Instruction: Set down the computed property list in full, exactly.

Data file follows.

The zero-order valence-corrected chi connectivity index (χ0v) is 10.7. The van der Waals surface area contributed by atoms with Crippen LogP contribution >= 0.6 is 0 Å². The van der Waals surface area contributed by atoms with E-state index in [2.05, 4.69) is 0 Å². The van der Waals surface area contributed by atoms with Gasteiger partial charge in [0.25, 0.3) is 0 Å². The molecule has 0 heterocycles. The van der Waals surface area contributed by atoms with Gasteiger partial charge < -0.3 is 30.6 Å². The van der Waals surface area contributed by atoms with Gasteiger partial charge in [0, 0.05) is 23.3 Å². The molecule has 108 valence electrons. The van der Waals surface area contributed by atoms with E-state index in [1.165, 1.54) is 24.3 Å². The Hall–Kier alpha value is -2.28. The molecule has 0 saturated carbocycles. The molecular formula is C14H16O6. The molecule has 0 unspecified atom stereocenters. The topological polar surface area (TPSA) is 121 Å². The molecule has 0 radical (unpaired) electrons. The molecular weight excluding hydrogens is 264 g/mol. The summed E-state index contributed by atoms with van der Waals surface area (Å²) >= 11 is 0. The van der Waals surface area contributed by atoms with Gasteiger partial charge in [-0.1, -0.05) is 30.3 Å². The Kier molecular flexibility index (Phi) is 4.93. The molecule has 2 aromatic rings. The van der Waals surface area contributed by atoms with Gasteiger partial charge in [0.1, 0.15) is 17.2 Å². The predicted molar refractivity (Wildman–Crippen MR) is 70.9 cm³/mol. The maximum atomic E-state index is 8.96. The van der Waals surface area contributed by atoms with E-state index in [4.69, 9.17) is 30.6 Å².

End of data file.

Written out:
The zero-order valence-corrected chi connectivity index (χ0v) is 10.7. The van der Waals surface area contributed by atoms with Crippen LogP contribution >= 0.6 is 0 Å². The van der Waals surface area contributed by atoms with E-state index in [2.05, 4.69) is 0 Å². The van der Waals surface area contributed by atoms with Gasteiger partial charge in [0.25, 0.3) is 0 Å². The molecule has 0 heterocycles. The van der Waals surface area contributed by atoms with Gasteiger partial charge < -0.3 is 30.6 Å². The van der Waals surface area contributed by atoms with Gasteiger partial charge in [0, 0.05) is 23.3 Å². The molecule has 108 valence electrons. The van der Waals surface area contributed by atoms with E-state index in [1.165, 1.54) is 24.3 Å². The Hall–Kier alpha value is -2.28. The molecule has 0 saturated carbocycles. The molecular formula is C14H16O6. The molecule has 0 unspecified atom stereocenters. The topological polar surface area (TPSA) is 121 Å². The molecule has 0 radical (unpaired) electrons. The molecular weight excluding hydrogens is 264 g/mol. The summed E-state index contributed by atoms with van der Waals surface area (Å²) >= 11 is 0. The van der Waals surface area contributed by atoms with Gasteiger partial charge in [-0.1, -0.05) is 30.3 Å². The Kier molecular flexibility index (Phi) is 4.93. The molecule has 2 aromatic rings. The van der Waals surface area contributed by atoms with Gasteiger partial charge in [0.1, 0.15) is 17.2 Å². The predicted molar refractivity (Wildman–Crippen MR) is 70.9 cm³/mol. The maximum atomic E-state index is 8.96. The van der Waals surface area contributed by atoms with E-state index in [4.69, 9.17) is 30.6 Å².